Slacklining is a practice in balance that typically uses nylon or polyester webbing tensioned between two anchor points. Many people suggest slacklining is distinct from tightrope walking in that the line is not held rigidly taut (although it is still under some tension); it is instead dynamic, stretching and bouncing like a long and narrow trampoline. The line’s tension can be adjusted to suit the user and different types of webbing can be used to achieve a variety of feats. The line itself is usually flat, due to the nature of webbing, thus keeping one’s footing from rolling as would be the case with an ordinary rope. The dynamic nature of the line allows for tricks and stunts. Slacklining has quickly become popular due to its simplicity and versatility and its ability to be practiced in a variety of environments. Those who participate in slacklining are often called “slackers”.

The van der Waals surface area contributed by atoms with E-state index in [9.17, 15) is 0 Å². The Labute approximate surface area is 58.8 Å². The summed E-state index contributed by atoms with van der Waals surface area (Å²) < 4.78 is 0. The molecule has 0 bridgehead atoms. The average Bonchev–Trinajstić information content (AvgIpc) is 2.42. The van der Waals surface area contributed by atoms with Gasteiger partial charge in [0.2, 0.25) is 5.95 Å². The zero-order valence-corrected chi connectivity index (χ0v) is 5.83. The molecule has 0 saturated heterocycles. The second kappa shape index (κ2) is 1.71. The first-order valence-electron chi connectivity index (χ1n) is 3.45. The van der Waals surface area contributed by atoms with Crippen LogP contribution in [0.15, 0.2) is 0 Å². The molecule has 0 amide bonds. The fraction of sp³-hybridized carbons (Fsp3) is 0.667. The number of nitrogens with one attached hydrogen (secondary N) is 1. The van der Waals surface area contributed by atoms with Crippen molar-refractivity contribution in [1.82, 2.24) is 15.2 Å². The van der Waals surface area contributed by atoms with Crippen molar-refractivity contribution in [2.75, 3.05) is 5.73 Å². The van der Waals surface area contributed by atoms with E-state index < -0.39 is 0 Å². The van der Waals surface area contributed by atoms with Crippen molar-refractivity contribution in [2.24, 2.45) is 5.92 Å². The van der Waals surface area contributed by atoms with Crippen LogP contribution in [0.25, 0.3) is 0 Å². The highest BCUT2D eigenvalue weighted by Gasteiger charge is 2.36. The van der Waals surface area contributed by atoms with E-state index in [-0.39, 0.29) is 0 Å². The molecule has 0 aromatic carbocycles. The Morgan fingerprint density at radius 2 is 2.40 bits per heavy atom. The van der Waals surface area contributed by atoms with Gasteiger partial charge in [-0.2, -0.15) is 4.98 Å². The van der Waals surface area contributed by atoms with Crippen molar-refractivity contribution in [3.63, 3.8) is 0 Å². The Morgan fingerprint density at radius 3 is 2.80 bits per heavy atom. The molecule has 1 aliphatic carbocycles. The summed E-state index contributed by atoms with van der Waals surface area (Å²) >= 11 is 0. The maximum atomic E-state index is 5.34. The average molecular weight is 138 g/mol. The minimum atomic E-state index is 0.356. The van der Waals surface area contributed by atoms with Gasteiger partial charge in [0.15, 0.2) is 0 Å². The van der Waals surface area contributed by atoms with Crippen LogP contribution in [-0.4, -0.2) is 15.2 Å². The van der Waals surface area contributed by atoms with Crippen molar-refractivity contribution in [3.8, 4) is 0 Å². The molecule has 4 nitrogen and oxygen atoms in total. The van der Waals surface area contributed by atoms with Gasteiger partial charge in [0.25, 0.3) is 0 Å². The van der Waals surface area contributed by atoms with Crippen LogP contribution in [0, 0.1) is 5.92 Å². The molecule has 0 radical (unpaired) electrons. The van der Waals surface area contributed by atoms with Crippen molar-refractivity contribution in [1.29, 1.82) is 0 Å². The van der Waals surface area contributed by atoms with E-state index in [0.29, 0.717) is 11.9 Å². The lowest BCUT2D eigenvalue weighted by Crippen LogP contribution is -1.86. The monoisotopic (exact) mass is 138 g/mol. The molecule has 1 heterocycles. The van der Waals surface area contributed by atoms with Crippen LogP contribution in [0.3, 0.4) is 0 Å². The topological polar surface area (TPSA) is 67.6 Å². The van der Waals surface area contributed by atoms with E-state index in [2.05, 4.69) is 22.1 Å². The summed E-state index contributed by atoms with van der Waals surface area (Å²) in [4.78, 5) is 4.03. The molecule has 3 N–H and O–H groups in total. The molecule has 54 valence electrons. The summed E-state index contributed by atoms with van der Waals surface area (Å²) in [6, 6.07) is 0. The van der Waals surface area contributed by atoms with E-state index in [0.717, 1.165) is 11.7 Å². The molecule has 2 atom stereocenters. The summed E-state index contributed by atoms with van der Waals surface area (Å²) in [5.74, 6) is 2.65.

I tried it a couple of weeks ago with a friend that comes to Sol. We set up between two trees, on what may have been the hottest day of the year. It was SO much fun! I became instantly hooked. I was amazed at how hard it was and I was dripping sweat! I try to commit to practicing once a week. With the summer flying by, my mind is already racing with how I can incorporate it inside the studio. Maybe mount brackets in the walls so we can slack all year!